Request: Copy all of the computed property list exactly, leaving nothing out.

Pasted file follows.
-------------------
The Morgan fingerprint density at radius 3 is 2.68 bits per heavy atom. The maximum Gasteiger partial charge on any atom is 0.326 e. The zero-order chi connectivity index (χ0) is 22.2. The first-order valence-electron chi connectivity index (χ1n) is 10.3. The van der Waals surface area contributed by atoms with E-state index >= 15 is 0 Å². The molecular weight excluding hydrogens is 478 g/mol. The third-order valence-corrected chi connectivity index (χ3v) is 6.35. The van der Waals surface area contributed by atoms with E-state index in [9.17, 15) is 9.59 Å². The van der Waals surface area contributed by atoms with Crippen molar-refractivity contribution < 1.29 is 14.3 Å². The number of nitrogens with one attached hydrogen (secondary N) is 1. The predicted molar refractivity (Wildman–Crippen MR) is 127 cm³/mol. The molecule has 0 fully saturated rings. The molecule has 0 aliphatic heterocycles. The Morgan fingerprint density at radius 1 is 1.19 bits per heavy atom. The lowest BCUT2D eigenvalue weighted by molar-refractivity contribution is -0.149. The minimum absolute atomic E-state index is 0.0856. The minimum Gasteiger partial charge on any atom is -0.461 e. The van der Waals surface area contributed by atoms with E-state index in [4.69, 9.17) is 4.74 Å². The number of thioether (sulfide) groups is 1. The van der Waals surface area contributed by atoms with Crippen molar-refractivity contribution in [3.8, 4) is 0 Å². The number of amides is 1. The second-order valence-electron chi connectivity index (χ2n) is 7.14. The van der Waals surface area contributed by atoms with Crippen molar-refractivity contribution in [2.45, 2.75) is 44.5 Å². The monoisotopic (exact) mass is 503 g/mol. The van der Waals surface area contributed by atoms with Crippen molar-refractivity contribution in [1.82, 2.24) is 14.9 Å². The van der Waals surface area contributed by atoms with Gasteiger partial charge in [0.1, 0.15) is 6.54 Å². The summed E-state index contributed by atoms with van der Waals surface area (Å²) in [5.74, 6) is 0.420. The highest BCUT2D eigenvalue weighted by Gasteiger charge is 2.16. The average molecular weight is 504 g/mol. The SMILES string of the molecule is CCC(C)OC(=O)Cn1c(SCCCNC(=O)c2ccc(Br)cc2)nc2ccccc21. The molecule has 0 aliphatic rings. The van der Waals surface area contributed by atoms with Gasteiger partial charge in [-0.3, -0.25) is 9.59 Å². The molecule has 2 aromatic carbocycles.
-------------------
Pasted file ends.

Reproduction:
The Morgan fingerprint density at radius 3 is 2.68 bits per heavy atom. The maximum Gasteiger partial charge on any atom is 0.326 e. The zero-order chi connectivity index (χ0) is 22.2. The first-order valence-electron chi connectivity index (χ1n) is 10.3. The van der Waals surface area contributed by atoms with E-state index >= 15 is 0 Å². The molecular weight excluding hydrogens is 478 g/mol. The third-order valence-corrected chi connectivity index (χ3v) is 6.35. The van der Waals surface area contributed by atoms with E-state index in [9.17, 15) is 9.59 Å². The van der Waals surface area contributed by atoms with Crippen molar-refractivity contribution < 1.29 is 14.3 Å². The number of nitrogens with one attached hydrogen (secondary N) is 1. The predicted molar refractivity (Wildman–Crippen MR) is 127 cm³/mol. The molecule has 0 fully saturated rings. The molecule has 0 aliphatic heterocycles. The Morgan fingerprint density at radius 1 is 1.19 bits per heavy atom. The lowest BCUT2D eigenvalue weighted by molar-refractivity contribution is -0.149. The minimum absolute atomic E-state index is 0.0856. The minimum Gasteiger partial charge on any atom is -0.461 e. The van der Waals surface area contributed by atoms with E-state index in [4.69, 9.17) is 4.74 Å². The number of thioether (sulfide) groups is 1. The van der Waals surface area contributed by atoms with Crippen molar-refractivity contribution in [3.8, 4) is 0 Å². The number of amides is 1. The second-order valence-electron chi connectivity index (χ2n) is 7.14. The van der Waals surface area contributed by atoms with Crippen molar-refractivity contribution in [2.45, 2.75) is 44.5 Å². The monoisotopic (exact) mass is 503 g/mol. The van der Waals surface area contributed by atoms with Crippen molar-refractivity contribution in [1.82, 2.24) is 14.9 Å². The van der Waals surface area contributed by atoms with Gasteiger partial charge in [0.1, 0.15) is 6.54 Å². The summed E-state index contributed by atoms with van der Waals surface area (Å²) in [5.74, 6) is 0.420. The highest BCUT2D eigenvalue weighted by Gasteiger charge is 2.16. The average molecular weight is 504 g/mol. The SMILES string of the molecule is CCC(C)OC(=O)Cn1c(SCCCNC(=O)c2ccc(Br)cc2)nc2ccccc21. The molecule has 0 aliphatic rings. The van der Waals surface area contributed by atoms with Gasteiger partial charge in [-0.3, -0.25) is 9.59 Å². The molecule has 2 aromatic carbocycles.